Filed Under:  Columns, Opinion

Ah sweet mystery of life I’ve found thee

21st January 2014   ·   0 Comments

By Fr. Jerome LeDoux
Contributing Columnist

“Make it real!”

The first time I heard Jerome “Jerry” Thomas, Sr. say that in church before Sunday Mass, I did a double take, trying to assess the man and his utterance. But gradually, after that first encounter in June 2006, I came to understand that the saying was a part of his persona deriving from his days as a pioneering black radio/TV broadcaster in Fort Worth, Texas.

Although Jerry made quite a splash as a media personality, even to being inducted into the Texas Radio Hall Of Fame in 2008, he never lost touch with the little people with whom he mingled daily. Our Mother Of Mercy church member Betty Harris recounts how he invited her to run the coin toss with him decades ago at the church annual fall festival.

When Jerry shook your hand, he really pressed the flesh to the point where, staring into your eyes with a fixed gaze, his vise-like grip hurt enough to make you wince in pain.
“Make it real!” he must have thought, even though he did not say it then. His constant quest always seemed to pursue the conclusion, “Ah, sweet mystery of life at last I’ve found thee!”

This unending quest revealed itself in Jerry’s DJing at KNOK/970 AM and later FM in the 50s and 60s, designing social events for teenagers to be part of on weekends, hosting his popular “What About People” TV show in the 70s and 80s, co-founding the influential Fort Worth La Vida News, starting the Lake Como Theater Guild in 1960 and co-founding the Sojourner Truth Theater Center where he directed several plays.

Two days before 2014 was ushered in, Jerry left for the big radio/TV mansion in the sky where the Word of God is in charge of all media. He and Jessyl, his soul mate for 59 years, brought forth Jessica, Jerome Jr., Jeffrey, five grandchildren and 6 great-grandchildren.

“Ah, sweet mystery of life at last I’ve found thee!” was pursued just as eagerly by Percy Page, Jr., the oldest brother of OMM Church member, Aaron Jerome Page. We had less contact with him because he belonged to other churches: Penile Baptist Church where he accepted Christ in 1986, Faith Family Non-Denominational Church and, finally, the Potter’s House under the pastorate of renowned Bishop T.D. Jakes.

A master electrician, Percy served well as a jack-of-all-trades at the Potter’s House where he was especially active in the media industry, hardly ever hovering around without his handy camera, quick to flash a smile at you and just as quick to coax one out of you. A factotum like Percy is one of the greatest blessings a church can have.

A beloved cog in his family machine, Percy was one of those family men to whom all instinctively turned when it came to family matters of any kind. Through him, everyone found solid values, unity and the camaraderie spawned by his evident zest for life, for hosting family gatherings, cooking, creating video memories and planning family vacations.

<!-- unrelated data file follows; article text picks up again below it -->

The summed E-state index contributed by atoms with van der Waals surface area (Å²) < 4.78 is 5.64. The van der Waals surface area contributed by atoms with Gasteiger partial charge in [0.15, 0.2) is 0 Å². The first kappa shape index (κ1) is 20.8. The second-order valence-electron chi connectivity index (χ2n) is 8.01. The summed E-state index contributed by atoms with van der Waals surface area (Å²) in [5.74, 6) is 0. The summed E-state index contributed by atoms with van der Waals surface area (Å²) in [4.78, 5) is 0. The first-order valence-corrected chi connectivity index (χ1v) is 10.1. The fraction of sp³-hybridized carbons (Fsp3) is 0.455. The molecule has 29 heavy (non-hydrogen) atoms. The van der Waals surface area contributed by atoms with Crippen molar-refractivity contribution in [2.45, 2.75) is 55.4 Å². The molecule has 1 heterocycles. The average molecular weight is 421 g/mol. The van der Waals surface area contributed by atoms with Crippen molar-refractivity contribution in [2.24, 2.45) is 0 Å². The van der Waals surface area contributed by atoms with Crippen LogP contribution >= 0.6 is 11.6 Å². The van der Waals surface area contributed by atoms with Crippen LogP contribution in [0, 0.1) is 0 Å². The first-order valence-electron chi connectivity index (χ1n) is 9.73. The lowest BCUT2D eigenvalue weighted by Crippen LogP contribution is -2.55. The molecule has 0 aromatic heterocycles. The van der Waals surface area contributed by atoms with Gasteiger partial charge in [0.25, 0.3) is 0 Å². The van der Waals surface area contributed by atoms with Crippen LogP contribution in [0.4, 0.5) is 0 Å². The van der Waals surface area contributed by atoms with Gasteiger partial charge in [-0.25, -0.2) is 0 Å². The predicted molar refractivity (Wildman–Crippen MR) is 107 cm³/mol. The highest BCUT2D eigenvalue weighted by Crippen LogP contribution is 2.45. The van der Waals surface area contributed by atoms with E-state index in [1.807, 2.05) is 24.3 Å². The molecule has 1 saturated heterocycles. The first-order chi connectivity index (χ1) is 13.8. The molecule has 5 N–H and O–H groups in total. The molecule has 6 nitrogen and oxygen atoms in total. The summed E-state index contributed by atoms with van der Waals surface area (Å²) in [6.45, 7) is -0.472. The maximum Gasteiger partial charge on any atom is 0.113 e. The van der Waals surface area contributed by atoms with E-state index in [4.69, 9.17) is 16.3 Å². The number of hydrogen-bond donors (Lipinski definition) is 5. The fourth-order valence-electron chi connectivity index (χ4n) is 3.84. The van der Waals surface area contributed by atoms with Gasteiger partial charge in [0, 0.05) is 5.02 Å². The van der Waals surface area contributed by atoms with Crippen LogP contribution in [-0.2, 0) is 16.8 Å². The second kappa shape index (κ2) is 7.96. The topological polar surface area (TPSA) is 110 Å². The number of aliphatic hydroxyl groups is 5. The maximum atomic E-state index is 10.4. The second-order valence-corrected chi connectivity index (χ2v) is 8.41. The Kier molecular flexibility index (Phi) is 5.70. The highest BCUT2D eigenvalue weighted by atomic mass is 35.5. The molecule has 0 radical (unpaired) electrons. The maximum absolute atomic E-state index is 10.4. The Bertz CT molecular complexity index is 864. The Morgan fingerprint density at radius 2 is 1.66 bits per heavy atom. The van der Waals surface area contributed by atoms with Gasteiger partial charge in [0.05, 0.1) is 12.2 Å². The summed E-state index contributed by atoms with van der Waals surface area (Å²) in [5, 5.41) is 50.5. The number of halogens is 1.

After Percy had transitioned to our Father’s kingdom on December 16, I made my first visit to the Potter’s House on December 21 where his homegoing service was held in one of the lesser chapels. Bishop T.D. Jakes was there to participate in the celebration.

Longtime friend Eleanor Montegue likewise pursued the sweet mystery of life with vim and vigor. I became acquainted with her over 40 years ago when her son Frank married Linda Rainey, a former student of mine at Xavier Univ­ersity in New Orleans.

Intelligent and alert, she conversed on many subjects and was one of relatively few women who delighted in going toe-to-toe in talk about sports, especially baseball. I recall our laughing about the amusing 007 allusion – in British accent – by one sportscaster when Barry Bonds was knocking the cover off the baseball: “Bonds! Barry Bonds!”

“Eleanor could really whistle!” my cousin Corinne “Cookie” Shannon said. And she had a beautiful voice to match her whistling. She recounted happily how she led the singing the last time she visited a nearby assisted-living apartment complex outside Sacramento.

Just as youth is wasted on the young, so do we spend the better part of our lives pursuing what song composer Victor Herbert wrote for the 1910 operetta, Naughty Marietta. “Ah, sweet mystery of life at last I’ve found thee. Ah! At last I know the secret of it all. For the longing, seeking, striving, waiting, yearning, the burning hopes and idle tears that fall. For ‘tis love and love alone the world is seeking. And ‘tis love and love alone that can repay. ‘Tis the answer, ‘tis the end and all of living, for it is love alone that rules for aye.”

This lyrical, wonderful song comes from the mind and heart of an Irish-born, German-reared American whose life bubbled over with vitality, joie de vivre and emotion. The song transcends its obvious romantic, erotic composition, generating thoughts of the deepest mysteries of life itself based on the types of love, even up to benevolence/agape.

This article originally published in the January 20, 2014 print edition of The Louisiana Weekly newspaper.

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